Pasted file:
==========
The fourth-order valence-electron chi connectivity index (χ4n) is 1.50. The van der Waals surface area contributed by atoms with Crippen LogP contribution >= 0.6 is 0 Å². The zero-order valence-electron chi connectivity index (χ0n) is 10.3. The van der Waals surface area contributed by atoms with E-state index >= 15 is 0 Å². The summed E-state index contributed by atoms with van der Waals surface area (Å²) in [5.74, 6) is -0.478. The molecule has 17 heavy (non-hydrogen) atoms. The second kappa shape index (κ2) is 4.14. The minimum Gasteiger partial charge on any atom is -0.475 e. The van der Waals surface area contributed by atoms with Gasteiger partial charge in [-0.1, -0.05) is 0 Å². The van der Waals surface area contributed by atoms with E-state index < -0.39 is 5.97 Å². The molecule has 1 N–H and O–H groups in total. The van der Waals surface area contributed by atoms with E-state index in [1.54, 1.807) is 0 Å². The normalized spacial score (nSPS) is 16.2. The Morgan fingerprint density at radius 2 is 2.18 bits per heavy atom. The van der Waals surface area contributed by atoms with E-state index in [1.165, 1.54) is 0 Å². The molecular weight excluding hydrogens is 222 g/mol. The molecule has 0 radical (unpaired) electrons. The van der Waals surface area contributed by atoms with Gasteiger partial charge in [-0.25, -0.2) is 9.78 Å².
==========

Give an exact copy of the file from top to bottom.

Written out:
The fourth-order valence-electron chi connectivity index (χ4n) is 1.50. The van der Waals surface area contributed by atoms with Crippen LogP contribution >= 0.6 is 0 Å². The zero-order valence-electron chi connectivity index (χ0n) is 10.3. The van der Waals surface area contributed by atoms with E-state index >= 15 is 0 Å². The summed E-state index contributed by atoms with van der Waals surface area (Å²) in [5.74, 6) is -0.478. The molecule has 17 heavy (non-hydrogen) atoms. The second kappa shape index (κ2) is 4.14. The minimum Gasteiger partial charge on any atom is -0.475 e. The van der Waals surface area contributed by atoms with Gasteiger partial charge in [-0.1, -0.05) is 0 Å². The van der Waals surface area contributed by atoms with E-state index < -0.39 is 5.97 Å². The molecule has 1 N–H and O–H groups in total. The van der Waals surface area contributed by atoms with E-state index in [1.54, 1.807) is 0 Å². The normalized spacial score (nSPS) is 16.2. The Morgan fingerprint density at radius 2 is 2.18 bits per heavy atom. The van der Waals surface area contributed by atoms with E-state index in [1.165, 1.54) is 0 Å². The molecular weight excluding hydrogens is 222 g/mol. The molecule has 0 radical (unpaired) electrons. The van der Waals surface area contributed by atoms with Gasteiger partial charge in [-0.25, -0.2) is 9.78 Å².